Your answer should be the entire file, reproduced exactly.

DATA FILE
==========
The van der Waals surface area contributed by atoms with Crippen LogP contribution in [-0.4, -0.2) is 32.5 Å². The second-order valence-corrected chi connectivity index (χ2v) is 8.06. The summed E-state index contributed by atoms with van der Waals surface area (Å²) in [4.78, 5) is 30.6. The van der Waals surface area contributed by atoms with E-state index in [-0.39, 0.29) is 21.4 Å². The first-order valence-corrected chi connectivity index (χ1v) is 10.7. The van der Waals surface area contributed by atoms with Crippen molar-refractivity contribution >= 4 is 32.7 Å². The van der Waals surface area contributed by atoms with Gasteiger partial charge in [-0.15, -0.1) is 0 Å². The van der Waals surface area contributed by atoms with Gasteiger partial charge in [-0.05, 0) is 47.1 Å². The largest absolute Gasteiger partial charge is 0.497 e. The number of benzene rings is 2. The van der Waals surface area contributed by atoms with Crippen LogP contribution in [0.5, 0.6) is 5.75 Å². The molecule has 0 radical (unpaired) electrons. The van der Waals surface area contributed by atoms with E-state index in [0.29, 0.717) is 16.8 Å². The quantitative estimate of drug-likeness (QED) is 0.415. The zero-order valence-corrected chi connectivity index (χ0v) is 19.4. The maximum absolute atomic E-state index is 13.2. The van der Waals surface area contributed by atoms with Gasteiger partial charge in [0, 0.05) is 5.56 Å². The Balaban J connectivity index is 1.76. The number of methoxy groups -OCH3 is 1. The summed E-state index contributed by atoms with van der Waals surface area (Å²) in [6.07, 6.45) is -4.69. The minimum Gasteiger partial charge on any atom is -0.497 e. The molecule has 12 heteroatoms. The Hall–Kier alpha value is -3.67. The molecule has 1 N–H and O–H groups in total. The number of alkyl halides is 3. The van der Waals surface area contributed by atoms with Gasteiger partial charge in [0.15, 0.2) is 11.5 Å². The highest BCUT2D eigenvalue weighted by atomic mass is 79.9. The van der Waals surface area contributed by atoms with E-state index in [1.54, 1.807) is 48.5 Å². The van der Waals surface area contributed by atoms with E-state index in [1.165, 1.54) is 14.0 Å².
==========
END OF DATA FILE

The van der Waals surface area contributed by atoms with Crippen LogP contribution in [-0.4, -0.2) is 32.5 Å². The second-order valence-corrected chi connectivity index (χ2v) is 8.06. The summed E-state index contributed by atoms with van der Waals surface area (Å²) in [4.78, 5) is 30.6. The van der Waals surface area contributed by atoms with E-state index in [-0.39, 0.29) is 21.4 Å². The first-order valence-corrected chi connectivity index (χ1v) is 10.7. The van der Waals surface area contributed by atoms with Crippen molar-refractivity contribution >= 4 is 32.7 Å². The van der Waals surface area contributed by atoms with Gasteiger partial charge in [-0.15, -0.1) is 0 Å². The van der Waals surface area contributed by atoms with Gasteiger partial charge in [-0.05, 0) is 47.1 Å². The largest absolute Gasteiger partial charge is 0.497 e. The number of benzene rings is 2. The van der Waals surface area contributed by atoms with Crippen LogP contribution in [0.5, 0.6) is 5.75 Å². The molecule has 0 radical (unpaired) electrons. The van der Waals surface area contributed by atoms with E-state index in [0.29, 0.717) is 16.8 Å². The quantitative estimate of drug-likeness (QED) is 0.415. The zero-order valence-corrected chi connectivity index (χ0v) is 19.4. The maximum absolute atomic E-state index is 13.2. The van der Waals surface area contributed by atoms with Gasteiger partial charge in [0, 0.05) is 5.56 Å². The Balaban J connectivity index is 1.76. The number of methoxy groups -OCH3 is 1. The summed E-state index contributed by atoms with van der Waals surface area (Å²) in [6.07, 6.45) is -4.69. The minimum Gasteiger partial charge on any atom is -0.497 e. The molecule has 12 heteroatoms. The Hall–Kier alpha value is -3.67. The molecule has 1 N–H and O–H groups in total. The number of alkyl halides is 3. The van der Waals surface area contributed by atoms with Gasteiger partial charge in [0.15, 0.2) is 11.5 Å². The highest BCUT2D eigenvalue weighted by atomic mass is 79.9. The van der Waals surface area contributed by atoms with E-state index in [1.54, 1.807) is 48.5 Å². The van der Waals surface area contributed by atoms with E-state index in [1.165, 1.54) is 14.0 Å².